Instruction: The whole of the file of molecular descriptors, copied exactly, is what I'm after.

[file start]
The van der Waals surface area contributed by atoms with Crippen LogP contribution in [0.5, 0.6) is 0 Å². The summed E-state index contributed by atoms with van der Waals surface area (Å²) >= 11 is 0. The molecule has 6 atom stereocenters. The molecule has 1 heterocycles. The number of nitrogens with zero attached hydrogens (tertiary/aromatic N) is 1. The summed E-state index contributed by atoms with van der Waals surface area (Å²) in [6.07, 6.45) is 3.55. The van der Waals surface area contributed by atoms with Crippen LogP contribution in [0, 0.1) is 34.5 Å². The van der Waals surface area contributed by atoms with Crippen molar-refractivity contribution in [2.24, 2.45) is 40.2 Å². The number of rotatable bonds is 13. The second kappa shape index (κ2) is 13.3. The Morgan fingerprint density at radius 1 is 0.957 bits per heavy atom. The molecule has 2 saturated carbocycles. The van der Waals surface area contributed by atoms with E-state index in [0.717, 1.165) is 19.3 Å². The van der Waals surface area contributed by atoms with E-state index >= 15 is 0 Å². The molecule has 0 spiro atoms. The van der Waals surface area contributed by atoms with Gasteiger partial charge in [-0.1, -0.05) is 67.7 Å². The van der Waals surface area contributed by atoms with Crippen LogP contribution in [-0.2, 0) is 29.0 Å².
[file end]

The van der Waals surface area contributed by atoms with Crippen LogP contribution in [0.5, 0.6) is 0 Å². The summed E-state index contributed by atoms with van der Waals surface area (Å²) >= 11 is 0. The molecule has 6 atom stereocenters. The molecule has 1 heterocycles. The number of nitrogens with zero attached hydrogens (tertiary/aromatic N) is 1. The summed E-state index contributed by atoms with van der Waals surface area (Å²) in [6.07, 6.45) is 3.55. The van der Waals surface area contributed by atoms with Crippen LogP contribution in [0, 0.1) is 34.5 Å². The van der Waals surface area contributed by atoms with Crippen molar-refractivity contribution in [2.24, 2.45) is 40.2 Å². The number of rotatable bonds is 13. The second kappa shape index (κ2) is 13.3. The Morgan fingerprint density at radius 1 is 0.957 bits per heavy atom. The molecule has 2 saturated carbocycles. The van der Waals surface area contributed by atoms with E-state index in [0.717, 1.165) is 19.3 Å². The van der Waals surface area contributed by atoms with E-state index >= 15 is 0 Å². The molecule has 0 spiro atoms. The van der Waals surface area contributed by atoms with Gasteiger partial charge in [-0.1, -0.05) is 67.7 Å². The van der Waals surface area contributed by atoms with Crippen LogP contribution in [-0.2, 0) is 29.0 Å².